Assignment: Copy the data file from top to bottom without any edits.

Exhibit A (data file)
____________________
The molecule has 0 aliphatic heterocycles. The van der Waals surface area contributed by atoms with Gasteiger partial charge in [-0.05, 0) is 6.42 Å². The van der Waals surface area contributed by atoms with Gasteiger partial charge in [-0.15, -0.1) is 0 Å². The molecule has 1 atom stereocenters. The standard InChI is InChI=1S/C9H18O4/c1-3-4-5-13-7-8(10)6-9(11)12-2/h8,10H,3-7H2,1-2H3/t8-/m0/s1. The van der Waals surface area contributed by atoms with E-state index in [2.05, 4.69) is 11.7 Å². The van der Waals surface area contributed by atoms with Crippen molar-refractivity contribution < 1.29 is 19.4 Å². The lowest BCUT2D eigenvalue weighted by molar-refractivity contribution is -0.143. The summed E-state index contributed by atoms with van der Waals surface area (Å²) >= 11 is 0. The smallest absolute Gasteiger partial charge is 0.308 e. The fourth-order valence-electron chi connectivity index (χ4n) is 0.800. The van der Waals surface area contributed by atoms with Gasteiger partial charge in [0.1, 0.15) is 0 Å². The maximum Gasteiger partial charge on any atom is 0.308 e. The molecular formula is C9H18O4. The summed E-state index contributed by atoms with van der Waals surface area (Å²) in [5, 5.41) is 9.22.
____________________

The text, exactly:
The molecule has 0 aliphatic heterocycles. The van der Waals surface area contributed by atoms with Gasteiger partial charge in [-0.05, 0) is 6.42 Å². The van der Waals surface area contributed by atoms with Gasteiger partial charge in [-0.15, -0.1) is 0 Å². The molecule has 1 atom stereocenters. The standard InChI is InChI=1S/C9H18O4/c1-3-4-5-13-7-8(10)6-9(11)12-2/h8,10H,3-7H2,1-2H3/t8-/m0/s1. The van der Waals surface area contributed by atoms with E-state index in [2.05, 4.69) is 11.7 Å². The van der Waals surface area contributed by atoms with Crippen molar-refractivity contribution < 1.29 is 19.4 Å². The lowest BCUT2D eigenvalue weighted by molar-refractivity contribution is -0.143. The summed E-state index contributed by atoms with van der Waals surface area (Å²) >= 11 is 0. The smallest absolute Gasteiger partial charge is 0.308 e. The fourth-order valence-electron chi connectivity index (χ4n) is 0.800. The van der Waals surface area contributed by atoms with Gasteiger partial charge in [0.1, 0.15) is 0 Å². The maximum Gasteiger partial charge on any atom is 0.308 e. The molecular formula is C9H18O4. The summed E-state index contributed by atoms with van der Waals surface area (Å²) in [5, 5.41) is 9.22.